Self Exploration

What makes a Druid a Druid?

Long beard, long cloak and staff perhaps or a walking stick.

A woman, barely clothed, adorned in woad with a face of battle rage.

A wise man, excellent judge and cool composure.

An everyday teen, exploring themselves through religion, who decides they like talking to trees.

But what really gives us the right to label ourselves after a religious practice that was not well documented, half stained with Christianity and mostly lost to us now, as it was an oral tradition. We gleam what we can from the history books, but do we really know what it was like to be a Druid? Does it take a public face or remain secluded behind doors?

This is a philosophical musing, in case that wasn’t evident. I am wondering if I have the right to consider myself a Druid, or perhaps I am one and am practicing just fine. Does the Atheist that takes part in public ritual deserve to be considered a Druid? Are there any similarities between the two? Perhaps no organization is qualified to say that you are a Druid, that it is something within you that is gifted by the Gods. Again, perhaps.



About Siofra |Nathifa|

A Druid and a Kemetic Pagan. I have studied Celtic Traditions, European Shamanism, the Fairy Faith, Native American Traditions, Wicca, Witchcraft and have explored New Age beliefs. I guess you could say I'm eclectic, but right now my focus is on Druidry and Kemetic Traditions. I am by no means, an expert in any of these interests. I am also a Bard in training.
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6 Responses to Self Exploration

  1. greycatsidhe says:

    It’s a big question – one we all ask ourselves often. Although there’s a lot of gaps in our understanding of the ancient Druids, we do know they performed rites for the community. This suggests public functions. But they likely did private things too. And since we know it took many years and much study to become one, I’d say a Druid can be someone who has worked hard to learn and continues to do so – especially in the name of the Kindreds and their community. Just my thoughts!

  2. greycatsidhe says:

    And yes, this is a modern understanding. We’ll never recreate ancient Druidism, but we can do the best we can to modernize what we do understand or know! Peace my friend!

    • I always enjoy hearing your thoughts, Grey. 🙂 This may be a question that will haunt me for the rest of my life. LOL. Maybe it shouldn’t be that big of a deal. We are all searching for an identity, which ebbs and flows throughout our lives. I think we are, in many ways, always changing. Yet sometimes it feels as if its all still and silent, and that nothing really changes at all.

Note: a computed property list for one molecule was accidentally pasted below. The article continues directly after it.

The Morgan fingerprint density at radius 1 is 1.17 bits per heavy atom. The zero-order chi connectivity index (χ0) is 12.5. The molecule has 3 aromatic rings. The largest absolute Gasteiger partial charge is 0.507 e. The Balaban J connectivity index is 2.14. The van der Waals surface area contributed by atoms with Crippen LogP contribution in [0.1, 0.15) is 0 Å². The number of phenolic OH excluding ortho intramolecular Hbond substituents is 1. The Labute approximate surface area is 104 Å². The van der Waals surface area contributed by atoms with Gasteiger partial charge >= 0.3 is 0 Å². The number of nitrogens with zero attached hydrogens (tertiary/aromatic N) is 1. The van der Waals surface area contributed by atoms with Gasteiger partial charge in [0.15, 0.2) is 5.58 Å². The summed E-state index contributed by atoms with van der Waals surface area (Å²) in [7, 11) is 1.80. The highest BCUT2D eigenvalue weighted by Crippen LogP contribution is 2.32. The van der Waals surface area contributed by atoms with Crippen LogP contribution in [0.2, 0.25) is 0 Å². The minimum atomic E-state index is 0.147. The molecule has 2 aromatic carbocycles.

3. Eilish Niamh says:

    Sometimes I feel that what doesn’t change at all is change itself. I agree, we constantly create and recreate our identity, the details of it, but the core seems to continue recognizably. I ask this question about myself as a druid often. I read a book, actually come to think of it you would probably really enjoy it, called “The Daughters of Bast.” The main character was a druid. It was the first time I read about a druid, fiction or otherwise, and thought if there’s any way for someone to become a druid now, that’s the path I need to follow as well.

  4. Eilish Niamh says:

    In OBOD at least part of your question of who’s a druid gets answered by pointing out that when it took nineteen or so years to become a druid, students were also learning subjects we are now taught in school. I personally practice a shamelessly nonreconstructionist form of druidry so naturally wonder about authenticity sometimes, but I practice as I do because it works. It works for me. On the other hand, I am learning Irish and studying Celtic mythology and history as much as possible, because it belongs with my ancestors, and because I wouldn’t feel quite right practicing a spirituality if I didn’t know the language and history of the culture(s) that practiced it. But druidry is also a spirituality of the future and I think growing and questioning and changing keeps something alive, dynamic, still mystery.

  5. Well spoken Eilish. I have tried reconstructionist Druidry but we don’t really have enough historical documentation to really successfully reconstruct a religion that was passed down to oral records and not written ones. A lot of the information we do have comes from observations by their enemies and Christian monks. I question their authority. Lol. Anyway, its important to follow what works for you. Who cares what others think? Be true to your spiritual core.

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